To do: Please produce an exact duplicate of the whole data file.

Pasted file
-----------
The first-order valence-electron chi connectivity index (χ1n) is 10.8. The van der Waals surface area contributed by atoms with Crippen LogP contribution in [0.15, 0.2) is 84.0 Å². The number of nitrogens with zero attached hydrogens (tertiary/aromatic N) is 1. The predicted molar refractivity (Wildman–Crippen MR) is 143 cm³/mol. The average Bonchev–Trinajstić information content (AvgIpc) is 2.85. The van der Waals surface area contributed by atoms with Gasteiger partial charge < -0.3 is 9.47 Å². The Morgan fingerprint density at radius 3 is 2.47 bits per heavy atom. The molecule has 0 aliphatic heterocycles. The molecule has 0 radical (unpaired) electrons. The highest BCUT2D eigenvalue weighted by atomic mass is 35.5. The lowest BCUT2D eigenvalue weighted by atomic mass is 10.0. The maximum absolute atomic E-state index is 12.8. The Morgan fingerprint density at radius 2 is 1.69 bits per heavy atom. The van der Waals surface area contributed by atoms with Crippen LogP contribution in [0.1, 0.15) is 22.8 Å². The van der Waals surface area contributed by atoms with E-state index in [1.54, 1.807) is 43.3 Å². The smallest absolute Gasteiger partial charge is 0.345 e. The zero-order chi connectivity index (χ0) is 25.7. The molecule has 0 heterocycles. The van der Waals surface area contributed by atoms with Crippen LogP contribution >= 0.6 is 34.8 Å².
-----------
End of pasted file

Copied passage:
The first-order valence-electron chi connectivity index (χ1n) is 10.8. The van der Waals surface area contributed by atoms with Crippen LogP contribution in [0.15, 0.2) is 84.0 Å². The number of nitrogens with zero attached hydrogens (tertiary/aromatic N) is 1. The predicted molar refractivity (Wildman–Crippen MR) is 143 cm³/mol. The average Bonchev–Trinajstić information content (AvgIpc) is 2.85. The van der Waals surface area contributed by atoms with Gasteiger partial charge < -0.3 is 9.47 Å². The Morgan fingerprint density at radius 3 is 2.47 bits per heavy atom. The molecule has 0 aliphatic heterocycles. The molecule has 0 radical (unpaired) electrons. The highest BCUT2D eigenvalue weighted by atomic mass is 35.5. The lowest BCUT2D eigenvalue weighted by atomic mass is 10.0. The maximum absolute atomic E-state index is 12.8. The Morgan fingerprint density at radius 2 is 1.69 bits per heavy atom. The van der Waals surface area contributed by atoms with Crippen LogP contribution in [0.1, 0.15) is 22.8 Å². The van der Waals surface area contributed by atoms with E-state index in [1.54, 1.807) is 43.3 Å². The smallest absolute Gasteiger partial charge is 0.345 e. The zero-order chi connectivity index (χ0) is 25.7. The molecule has 0 heterocycles. The van der Waals surface area contributed by atoms with Crippen LogP contribution >= 0.6 is 34.8 Å².